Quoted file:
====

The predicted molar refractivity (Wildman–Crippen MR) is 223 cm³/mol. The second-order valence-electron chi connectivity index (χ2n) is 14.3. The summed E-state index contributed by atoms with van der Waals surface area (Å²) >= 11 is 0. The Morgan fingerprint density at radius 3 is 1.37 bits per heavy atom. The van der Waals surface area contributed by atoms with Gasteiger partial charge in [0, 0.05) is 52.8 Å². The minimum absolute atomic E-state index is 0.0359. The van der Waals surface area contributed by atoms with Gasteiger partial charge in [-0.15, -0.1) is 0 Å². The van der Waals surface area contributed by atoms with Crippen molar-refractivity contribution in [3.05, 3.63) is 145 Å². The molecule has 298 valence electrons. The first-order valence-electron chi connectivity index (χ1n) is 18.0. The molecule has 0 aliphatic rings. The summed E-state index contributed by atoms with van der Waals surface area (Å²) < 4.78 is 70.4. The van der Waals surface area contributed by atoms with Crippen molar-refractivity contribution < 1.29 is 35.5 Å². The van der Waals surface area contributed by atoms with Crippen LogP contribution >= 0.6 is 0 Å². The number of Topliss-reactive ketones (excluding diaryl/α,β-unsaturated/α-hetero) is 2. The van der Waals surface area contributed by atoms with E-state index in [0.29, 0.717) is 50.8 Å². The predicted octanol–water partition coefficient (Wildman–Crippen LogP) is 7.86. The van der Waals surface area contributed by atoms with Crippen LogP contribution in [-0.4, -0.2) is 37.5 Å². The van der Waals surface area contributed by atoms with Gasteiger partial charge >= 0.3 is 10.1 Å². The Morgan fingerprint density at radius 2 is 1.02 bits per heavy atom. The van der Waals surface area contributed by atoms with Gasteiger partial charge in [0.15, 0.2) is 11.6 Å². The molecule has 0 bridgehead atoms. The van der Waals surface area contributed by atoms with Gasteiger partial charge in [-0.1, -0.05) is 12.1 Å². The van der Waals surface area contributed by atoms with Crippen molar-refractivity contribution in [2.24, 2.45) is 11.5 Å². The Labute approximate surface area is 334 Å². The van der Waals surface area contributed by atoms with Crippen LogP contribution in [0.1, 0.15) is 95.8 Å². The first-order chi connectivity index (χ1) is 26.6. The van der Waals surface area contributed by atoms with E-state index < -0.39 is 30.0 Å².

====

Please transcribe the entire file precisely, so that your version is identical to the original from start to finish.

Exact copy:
The predicted molar refractivity (Wildman–Crippen MR) is 223 cm³/mol. The second-order valence-electron chi connectivity index (χ2n) is 14.3. The summed E-state index contributed by atoms with van der Waals surface area (Å²) >= 11 is 0. The Morgan fingerprint density at radius 3 is 1.37 bits per heavy atom. The van der Waals surface area contributed by atoms with Gasteiger partial charge in [0, 0.05) is 52.8 Å². The minimum absolute atomic E-state index is 0.0359. The van der Waals surface area contributed by atoms with Gasteiger partial charge in [-0.15, -0.1) is 0 Å². The van der Waals surface area contributed by atoms with Crippen molar-refractivity contribution in [3.05, 3.63) is 145 Å². The molecule has 298 valence electrons. The first-order valence-electron chi connectivity index (χ1n) is 18.0. The molecule has 0 aliphatic rings. The summed E-state index contributed by atoms with van der Waals surface area (Å²) < 4.78 is 70.4. The van der Waals surface area contributed by atoms with Crippen molar-refractivity contribution < 1.29 is 35.5 Å². The van der Waals surface area contributed by atoms with Crippen LogP contribution >= 0.6 is 0 Å². The number of Topliss-reactive ketones (excluding diaryl/α,β-unsaturated/α-hetero) is 2. The van der Waals surface area contributed by atoms with E-state index in [0.29, 0.717) is 50.8 Å². The predicted octanol–water partition coefficient (Wildman–Crippen LogP) is 7.86. The van der Waals surface area contributed by atoms with Crippen LogP contribution in [-0.4, -0.2) is 37.5 Å². The van der Waals surface area contributed by atoms with Gasteiger partial charge >= 0.3 is 10.1 Å². The Morgan fingerprint density at radius 2 is 1.02 bits per heavy atom. The van der Waals surface area contributed by atoms with Gasteiger partial charge in [0.15, 0.2) is 11.6 Å². The molecule has 0 bridgehead atoms. The van der Waals surface area contributed by atoms with Gasteiger partial charge in [-0.1, -0.05) is 12.1 Å². The van der Waals surface area contributed by atoms with Crippen molar-refractivity contribution in [2.24, 2.45) is 11.5 Å². The Labute approximate surface area is 334 Å². The van der Waals surface area contributed by atoms with Crippen LogP contribution in [0.1, 0.15) is 95.8 Å². The first-order chi connectivity index (χ1) is 26.6. The van der Waals surface area contributed by atoms with E-state index < -0.39 is 30.0 Å².